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Podcasting: Language Instruction
Applications for an Online Phenomenon
Donna Shelton, PhD
Northeastern State University
Tahlequah, Oklahoma
Agenda
 What are podcasts?
 How are schools using this technology?
 Where do I find Spanish-language podcasts?
 How can my students and I create podcasts?
 How can I incorporate podcasts into courses?
What are podcasts?
Podcasts and Vodcasts
 Digital audio and video files distributed over the
Internet
 Available through download from websites or
through a subscription feed
 Listen and/or view on a computer or a mobile
device such as an iPod or an MP3 player
 Podcasting software – iTunes, Juice, iPodder –
needed to subscribe
 Many of these applications are available online
free of charge
Podcasts and Vodcasts
 Subscriptions to pod- and vodcasts are made possible by
software called RSS
 Some RSS applications are open-source or free
 To make podcasts, digital audio can be converted to an
MP3 file, a format recognized by RSS
 To make vodcasts, digital video can be converted to a
variety of formats that RSS can deliver
 The RSS file includes text that describes your MP3 or
video file for the potential user
 Again, pod- and vodcasts can be created, posted, and
downloaded without subscription
How are schools using this
technology?
Methods for Using the Technology
 Use growing rapidly
 Podcasts in higher education
 Content delivery method for online or hybrid
courses
 Supplements to traditional courses accessed
through websites or course management systems
 Outreach or recruiting tools
 Podcast-based programs at many institutions
Methods for Using the Technology
 University-level projects, both general and
language-specific
 Georgia College and State University, see
http://ipod.gcsu.edu/
 Duke University, see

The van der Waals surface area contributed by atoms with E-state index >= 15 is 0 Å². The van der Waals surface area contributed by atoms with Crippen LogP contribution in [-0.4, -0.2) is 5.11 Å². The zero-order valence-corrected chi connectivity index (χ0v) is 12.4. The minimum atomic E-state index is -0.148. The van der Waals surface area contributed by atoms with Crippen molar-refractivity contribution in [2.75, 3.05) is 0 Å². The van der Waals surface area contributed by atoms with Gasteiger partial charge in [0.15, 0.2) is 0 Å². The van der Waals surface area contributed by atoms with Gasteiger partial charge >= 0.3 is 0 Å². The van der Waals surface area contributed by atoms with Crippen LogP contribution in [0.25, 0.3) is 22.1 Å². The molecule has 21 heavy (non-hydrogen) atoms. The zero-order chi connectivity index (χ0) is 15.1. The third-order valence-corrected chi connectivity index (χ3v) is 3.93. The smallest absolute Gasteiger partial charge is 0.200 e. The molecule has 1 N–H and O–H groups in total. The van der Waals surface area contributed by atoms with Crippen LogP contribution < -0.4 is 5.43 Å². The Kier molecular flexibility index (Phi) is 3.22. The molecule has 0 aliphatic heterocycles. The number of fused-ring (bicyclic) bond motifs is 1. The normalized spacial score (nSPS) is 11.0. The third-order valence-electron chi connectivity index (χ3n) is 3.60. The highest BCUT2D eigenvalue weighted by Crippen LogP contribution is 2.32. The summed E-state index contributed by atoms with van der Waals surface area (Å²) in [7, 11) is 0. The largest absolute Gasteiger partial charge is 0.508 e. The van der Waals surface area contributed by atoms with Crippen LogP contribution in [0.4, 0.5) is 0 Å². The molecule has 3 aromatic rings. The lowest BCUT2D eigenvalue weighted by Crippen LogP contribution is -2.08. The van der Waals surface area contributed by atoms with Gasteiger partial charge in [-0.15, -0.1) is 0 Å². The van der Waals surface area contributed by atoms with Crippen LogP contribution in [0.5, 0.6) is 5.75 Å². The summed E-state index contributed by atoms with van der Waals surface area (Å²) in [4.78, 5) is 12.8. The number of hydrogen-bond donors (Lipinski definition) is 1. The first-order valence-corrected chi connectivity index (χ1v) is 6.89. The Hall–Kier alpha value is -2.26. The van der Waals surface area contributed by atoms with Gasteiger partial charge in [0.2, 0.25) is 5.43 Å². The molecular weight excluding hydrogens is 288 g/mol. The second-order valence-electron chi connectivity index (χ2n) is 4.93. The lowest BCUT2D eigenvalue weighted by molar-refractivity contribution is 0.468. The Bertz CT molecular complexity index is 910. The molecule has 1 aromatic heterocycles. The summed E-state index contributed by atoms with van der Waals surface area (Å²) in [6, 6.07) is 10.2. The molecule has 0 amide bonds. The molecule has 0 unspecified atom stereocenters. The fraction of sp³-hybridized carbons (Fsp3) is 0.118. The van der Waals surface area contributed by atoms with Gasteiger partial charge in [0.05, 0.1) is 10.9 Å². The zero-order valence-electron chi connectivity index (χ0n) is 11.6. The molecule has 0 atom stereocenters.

http://www.dukenews.duke.edu/2005/12/ipodupdate.
html and
http://cit.duke.edu/ideas/newprofiles/merschel.do
 Stanford University, see http://itunes.stanford.edu/
 Iowa State, see
http://www.language.iastate.edu/main/podcast/
Methods for Using the Technology
 University-level projects, both general
and language-specific
 https://segue.middlebury.edu/index.php?acti
on=site&site=achapin-ipod
 http://spanport.lss.wisc.edu/newsite/podcast
s/
Methods for Using the Technology
 Podcasts in K-12 schools
 School and/or district information for families
and community
 Instructor-produced content for classes
 Student-produced content, either for regular
classes or for extracurricular projects
 School events such as sports or music
Methods for Using the Technology
 K-12 projects, both general and language-
specific
 http://ghs.gcs.k12.al.us/~gvaldez/index.htm, Spanish
at Gadsden City HS, Alabama
 http://www.intelligenic.com/forum/, The KidCast
Forums, projects in various disciplines
 http://chatt.hdsb.ca/%7Emagps/boylit/Podcasting%2
0in%20Education, Podcasting in Education
 http://www.langwitches.org/links/podcast.htm,
LangWitches.org, the Magic of Learning Languages
through Technology
Where do I find Spanishlanguage podcasts?
Sources of Content: General
 Podcast directories are searchable and generally
organized into subject matter categories
 These directories are general but do include some
Spanish-language podcasts
 The Education Podcast Network, http://epnweb.org
 Podcasting News, http://www.podcastingnews.com/
 Podcast.net, http://www.podcast.net
Sources of Content: General
 General podcast directories, continued
 Podcast Alley, http://www.podcastalley.com
 The Podcast Network,
http://www.thepodcastnetwork.com
 iTunes Podcasts, www.apple.com/itunes/podcasts/
Sources of Content: Spanish
 Spanish-language podcasting still in early stages of
development
 Considerable growth in available podcasts just in last year
 Directories below cover a variety of topics
 http://www.podsonoro.com/
 http://www.podcastellano.com/
 http://www.elpodio.com/
 http://www.podcast.com.ar/
 http://www.podcastinguatemala.com/
Sources of Content: A Warning
 Podcasts and vodcasts are easy and inexpensive to
create
 Anyone can and does publish them
 Files containing adult content, extreme views, and
inaccurate information are common
 As with all online content, instructors must be
cautious
Sources of Content: Suggestions
 For many classes, instructor- and student-created podcasts
have greater value than published files
 Appropriate content is still difficult to find
 Advanced or Superior proficiency level required for
comprehension of most published files